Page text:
The FileSystemObject is used to work with folders and files connected with the system. We can use it to access files, folders, drive, and text streams. It can not only access files, folders and text files but can also create. These operations are not limited to the hard disk of the system but any device connected to the file. It means you can access pen drives, cd roms, or virtually connected network drives.
These are the operations we can do using FileSystemObject in VBA:
For creating, opening, reading, writing and deleting text files.
For adding, altering and deleting folders.
To Iterate through files and folders.
For Copying and moving files or folders to other places.
For checking if a file or folder exists at location or not
How to Access FileSystemObject in VBA?
The file system object is a part of Microsoft Scripting Runtime Library. To access a FileSystemObject we need to connect or add a reference to the Microsoft Scripting Runtime Library or Scrrun.dll.
Note: The FileSystemObject does not support operation of binary files because the Scrrun.dll supports creation and manipulation of files using TextStream Object.
There are two methods for creating FileSystemObject in VBA:
1: Creating FSO object Using CreateObject method:
Using this method we first declare a variable object type. Then set the reference of FSO object to that variable using CreateObject:
Sub LearnFso() 'Creating the object variable Dim fso As Object 'Create the FileSystemObject using Create Object Method Set fso = CreateObject("Scripting.FileSystemObject") Debug.Print fso.GetBaseName("E:\MTR\Feb'18 MTR") End Sub
This method is dynamic and transferable. It means, if you are sharing the code to other systems, this code will work perfectly fine. It will not matter what version of Microsoft Runtime Scripting version you have.
The only drawback is that you will not be able to see the intellisense provided by VBA. You will have to depend on your knowledge to use all the properties and methods of FileSystemObject.
2: Creating FSO Object by Adding Reference to Microsoft Runtime Scripting
You can directly create a FileSystemObject in VBA using the new keyword. For that you will have to add a reference to the latest Microsoft Scripting Runtime in your system.
To add the reference, go to the references option in the tools menu. Here, find the Microsoft Scripting Runtime dll. Check it and click OK.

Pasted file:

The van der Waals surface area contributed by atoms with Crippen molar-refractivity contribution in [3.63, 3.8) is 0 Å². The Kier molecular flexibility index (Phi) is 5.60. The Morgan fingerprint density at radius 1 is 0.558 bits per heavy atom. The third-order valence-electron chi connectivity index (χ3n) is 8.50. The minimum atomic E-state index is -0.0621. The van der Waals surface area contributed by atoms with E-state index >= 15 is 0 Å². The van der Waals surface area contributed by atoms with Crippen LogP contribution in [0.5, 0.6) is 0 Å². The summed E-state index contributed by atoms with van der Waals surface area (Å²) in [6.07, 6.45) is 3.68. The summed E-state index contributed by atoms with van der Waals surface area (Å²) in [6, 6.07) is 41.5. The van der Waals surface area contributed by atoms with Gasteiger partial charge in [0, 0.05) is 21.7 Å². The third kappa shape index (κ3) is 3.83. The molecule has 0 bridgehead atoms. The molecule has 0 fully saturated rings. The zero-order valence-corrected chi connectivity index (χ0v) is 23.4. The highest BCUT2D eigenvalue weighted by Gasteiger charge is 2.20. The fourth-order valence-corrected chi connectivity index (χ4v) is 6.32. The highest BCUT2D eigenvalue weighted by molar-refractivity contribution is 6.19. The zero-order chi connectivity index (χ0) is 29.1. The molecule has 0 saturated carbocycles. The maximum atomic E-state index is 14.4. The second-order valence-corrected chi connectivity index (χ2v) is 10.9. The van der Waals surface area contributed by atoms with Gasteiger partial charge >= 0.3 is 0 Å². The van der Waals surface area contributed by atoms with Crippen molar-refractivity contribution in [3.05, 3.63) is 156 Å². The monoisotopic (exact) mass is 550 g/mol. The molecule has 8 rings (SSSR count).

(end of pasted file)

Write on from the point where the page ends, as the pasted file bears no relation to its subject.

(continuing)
Now you are ready to create and use the FSO object.
Sub LearnFso() Dim fso as new FileSystemObject Debug.Print fso.GetBaseName("E:\MTR\Feb'18 MTR") End Sub
Sub LearnFso() Dim fso as FileSystemObject Set fso = New FileSystemObject Debug.Print fso.GetBaseName("E:\MTR\Feb'18 MTR") End Sub
Both will work fine.
A major advantage of this method is that you will be able to see the intelligence of VBA. VBA will show you all the properties and methods of fso object. It will also tell what kind of variables it will accept and what kind of value it will return.
If you share this code to other systems, you will have to tell them to add reference to Scripting Runtime from tools otherwise they will get a compile error that the user-defined type is not defined. So it is like importing other programming languages.
Note that FSO is not a keyword. You can use it as a variable name. It is just a convention to name filesystemobject as fso. That is why some people confuse it being a keyword.
Both methods of creating FSO objects have their advantages and disadvantages that I have mentioned while explaining them. So use as per your need. In this article, I will use the second method of creating FileSystemObject.
Now that we know how to create a FileSystemObject in VBA, let's use this knowledge in doing some meaningful tasks. I mean let's jump to the examples.
The first example we gonna see is of getting a the sub folder names from a specific folder.
Sub LearnFso() ' decaring variables that we will need Dim fso As FileSystemObject ' Variable for the FileSystemObject Dim fdr As Folder ' Variable for the base folder Dim subfdr As Folder ' Variable for the sub folders Dim fdrpath As String 'to store path of base folder 'Intializing the objects fdrpath = "D:\Downloads" 'Declaring the folder Set fso = New FileSystemObject 'Creating the fso object Set fdr = fso.GetFolder(fdrpath) 'Creating the folder object of given folder 'loop to get all the sub folders name in For Each subfdr In fdr.SubFolders Debug.Print subfdr.Name Next subfdr End Sub
When you run the above code this what you get.
Yeah! Thats my download folder. Don't concentrate on that.
How this worked?